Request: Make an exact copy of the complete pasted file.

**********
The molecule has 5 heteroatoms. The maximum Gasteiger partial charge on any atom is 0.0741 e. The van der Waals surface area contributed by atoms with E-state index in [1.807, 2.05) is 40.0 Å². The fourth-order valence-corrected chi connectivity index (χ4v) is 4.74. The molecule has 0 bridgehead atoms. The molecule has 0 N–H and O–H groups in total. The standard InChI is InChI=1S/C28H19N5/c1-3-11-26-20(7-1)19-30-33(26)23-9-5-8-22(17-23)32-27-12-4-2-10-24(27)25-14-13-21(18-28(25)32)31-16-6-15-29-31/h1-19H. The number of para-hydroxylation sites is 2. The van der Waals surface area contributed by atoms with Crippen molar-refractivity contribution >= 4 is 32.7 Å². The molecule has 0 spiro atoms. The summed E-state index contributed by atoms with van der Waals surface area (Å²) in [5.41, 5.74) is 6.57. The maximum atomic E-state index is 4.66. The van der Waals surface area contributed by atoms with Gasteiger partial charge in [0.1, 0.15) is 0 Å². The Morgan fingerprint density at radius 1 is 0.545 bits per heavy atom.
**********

The molecule has 5 heteroatoms. The maximum Gasteiger partial charge on any atom is 0.0741 e. The van der Waals surface area contributed by atoms with E-state index in [1.807, 2.05) is 40.0 Å². The fourth-order valence-corrected chi connectivity index (χ4v) is 4.74. The molecule has 0 bridgehead atoms. The molecule has 0 N–H and O–H groups in total. The standard InChI is InChI=1S/C28H19N5/c1-3-11-26-20(7-1)19-30-33(26)23-9-5-8-22(17-23)32-27-12-4-2-10-24(27)25-14-13-21(18-28(25)32)31-16-6-15-29-31/h1-19H. The number of para-hydroxylation sites is 2. The van der Waals surface area contributed by atoms with Crippen molar-refractivity contribution >= 4 is 32.7 Å². The molecule has 0 spiro atoms. The summed E-state index contributed by atoms with van der Waals surface area (Å²) in [5.41, 5.74) is 6.57. The maximum atomic E-state index is 4.66. The van der Waals surface area contributed by atoms with Gasteiger partial charge in [0.1, 0.15) is 0 Å². The Morgan fingerprint density at radius 1 is 0.545 bits per heavy atom.